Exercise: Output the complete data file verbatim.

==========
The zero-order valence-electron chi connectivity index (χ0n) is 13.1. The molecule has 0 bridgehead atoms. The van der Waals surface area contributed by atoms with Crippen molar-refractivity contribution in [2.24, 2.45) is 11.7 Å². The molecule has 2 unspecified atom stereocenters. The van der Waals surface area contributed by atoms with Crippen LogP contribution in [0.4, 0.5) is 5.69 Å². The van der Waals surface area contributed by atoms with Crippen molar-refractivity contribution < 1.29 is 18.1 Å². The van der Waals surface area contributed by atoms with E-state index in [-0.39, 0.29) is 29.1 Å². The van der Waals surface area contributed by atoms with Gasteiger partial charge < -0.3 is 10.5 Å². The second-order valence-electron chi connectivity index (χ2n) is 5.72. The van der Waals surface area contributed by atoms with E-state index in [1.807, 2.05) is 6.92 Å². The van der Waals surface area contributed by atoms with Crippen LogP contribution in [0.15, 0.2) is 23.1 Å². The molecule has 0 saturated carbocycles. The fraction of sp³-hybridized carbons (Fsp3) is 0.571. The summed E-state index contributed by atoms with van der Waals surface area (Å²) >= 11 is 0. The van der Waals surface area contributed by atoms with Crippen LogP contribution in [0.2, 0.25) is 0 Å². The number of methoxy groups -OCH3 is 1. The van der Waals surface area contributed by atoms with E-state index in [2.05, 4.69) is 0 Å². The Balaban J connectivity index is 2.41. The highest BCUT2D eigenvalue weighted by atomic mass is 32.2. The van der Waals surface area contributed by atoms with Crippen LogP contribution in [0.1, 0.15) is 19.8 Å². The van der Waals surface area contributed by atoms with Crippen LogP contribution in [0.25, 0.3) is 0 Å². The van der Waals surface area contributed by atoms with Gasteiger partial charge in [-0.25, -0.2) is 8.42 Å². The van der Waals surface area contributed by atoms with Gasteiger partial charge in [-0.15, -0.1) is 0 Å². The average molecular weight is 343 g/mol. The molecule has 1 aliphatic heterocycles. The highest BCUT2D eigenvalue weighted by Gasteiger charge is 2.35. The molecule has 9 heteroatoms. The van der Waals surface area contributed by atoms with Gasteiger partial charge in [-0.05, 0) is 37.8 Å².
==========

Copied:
The zero-order valence-electron chi connectivity index (χ0n) is 13.1. The molecule has 0 bridgehead atoms. The van der Waals surface area contributed by atoms with Crippen molar-refractivity contribution in [2.24, 2.45) is 11.7 Å². The molecule has 2 unspecified atom stereocenters. The van der Waals surface area contributed by atoms with Crippen LogP contribution in [0.4, 0.5) is 5.69 Å². The van der Waals surface area contributed by atoms with Crippen molar-refractivity contribution < 1.29 is 18.1 Å². The van der Waals surface area contributed by atoms with E-state index in [-0.39, 0.29) is 29.1 Å². The van der Waals surface area contributed by atoms with Gasteiger partial charge < -0.3 is 10.5 Å². The second-order valence-electron chi connectivity index (χ2n) is 5.72. The van der Waals surface area contributed by atoms with E-state index in [1.807, 2.05) is 6.92 Å². The van der Waals surface area contributed by atoms with Crippen LogP contribution in [0.15, 0.2) is 23.1 Å². The molecule has 0 saturated carbocycles. The fraction of sp³-hybridized carbons (Fsp3) is 0.571. The summed E-state index contributed by atoms with van der Waals surface area (Å²) >= 11 is 0. The van der Waals surface area contributed by atoms with Crippen LogP contribution in [0.2, 0.25) is 0 Å². The number of methoxy groups -OCH3 is 1. The van der Waals surface area contributed by atoms with E-state index in [2.05, 4.69) is 0 Å². The Balaban J connectivity index is 2.41. The highest BCUT2D eigenvalue weighted by atomic mass is 32.2. The van der Waals surface area contributed by atoms with Crippen LogP contribution in [0.1, 0.15) is 19.8 Å². The van der Waals surface area contributed by atoms with Crippen LogP contribution in [0.25, 0.3) is 0 Å². The van der Waals surface area contributed by atoms with Gasteiger partial charge in [-0.25, -0.2) is 8.42 Å². The van der Waals surface area contributed by atoms with Gasteiger partial charge in [-0.15, -0.1) is 0 Å². The average molecular weight is 343 g/mol. The molecule has 1 aliphatic heterocycles. The highest BCUT2D eigenvalue weighted by Gasteiger charge is 2.35. The molecule has 9 heteroatoms. The van der Waals surface area contributed by atoms with Gasteiger partial charge in [-0.05, 0) is 37.8 Å².